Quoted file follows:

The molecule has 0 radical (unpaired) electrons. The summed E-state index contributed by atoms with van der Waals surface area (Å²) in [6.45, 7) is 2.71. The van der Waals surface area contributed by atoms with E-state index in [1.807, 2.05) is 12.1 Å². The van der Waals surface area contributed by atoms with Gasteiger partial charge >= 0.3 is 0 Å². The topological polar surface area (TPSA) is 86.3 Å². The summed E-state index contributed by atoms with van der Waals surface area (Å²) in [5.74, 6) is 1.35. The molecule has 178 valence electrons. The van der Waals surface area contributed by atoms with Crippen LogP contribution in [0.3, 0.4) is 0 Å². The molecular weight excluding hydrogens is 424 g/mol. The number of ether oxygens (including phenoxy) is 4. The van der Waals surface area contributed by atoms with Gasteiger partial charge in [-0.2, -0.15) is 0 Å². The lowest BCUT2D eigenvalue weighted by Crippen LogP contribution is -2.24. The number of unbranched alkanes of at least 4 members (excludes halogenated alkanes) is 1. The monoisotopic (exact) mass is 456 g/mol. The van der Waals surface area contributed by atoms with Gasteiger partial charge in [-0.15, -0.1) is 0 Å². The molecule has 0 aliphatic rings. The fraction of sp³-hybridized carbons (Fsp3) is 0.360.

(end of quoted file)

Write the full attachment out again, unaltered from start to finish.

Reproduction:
The molecule has 0 radical (unpaired) electrons. The summed E-state index contributed by atoms with van der Waals surface area (Å²) in [6.45, 7) is 2.71. The van der Waals surface area contributed by atoms with E-state index in [1.807, 2.05) is 12.1 Å². The van der Waals surface area contributed by atoms with Gasteiger partial charge >= 0.3 is 0 Å². The topological polar surface area (TPSA) is 86.3 Å². The summed E-state index contributed by atoms with van der Waals surface area (Å²) in [5.74, 6) is 1.35. The molecule has 178 valence electrons. The van der Waals surface area contributed by atoms with Crippen LogP contribution in [0.3, 0.4) is 0 Å². The molecular weight excluding hydrogens is 424 g/mol. The number of ether oxygens (including phenoxy) is 4. The van der Waals surface area contributed by atoms with Gasteiger partial charge in [-0.2, -0.15) is 0 Å². The lowest BCUT2D eigenvalue weighted by Crippen LogP contribution is -2.24. The number of unbranched alkanes of at least 4 members (excludes halogenated alkanes) is 1. The monoisotopic (exact) mass is 456 g/mol. The van der Waals surface area contributed by atoms with Gasteiger partial charge in [-0.15, -0.1) is 0 Å². The molecule has 0 aliphatic rings. The fraction of sp³-hybridized carbons (Fsp3) is 0.360.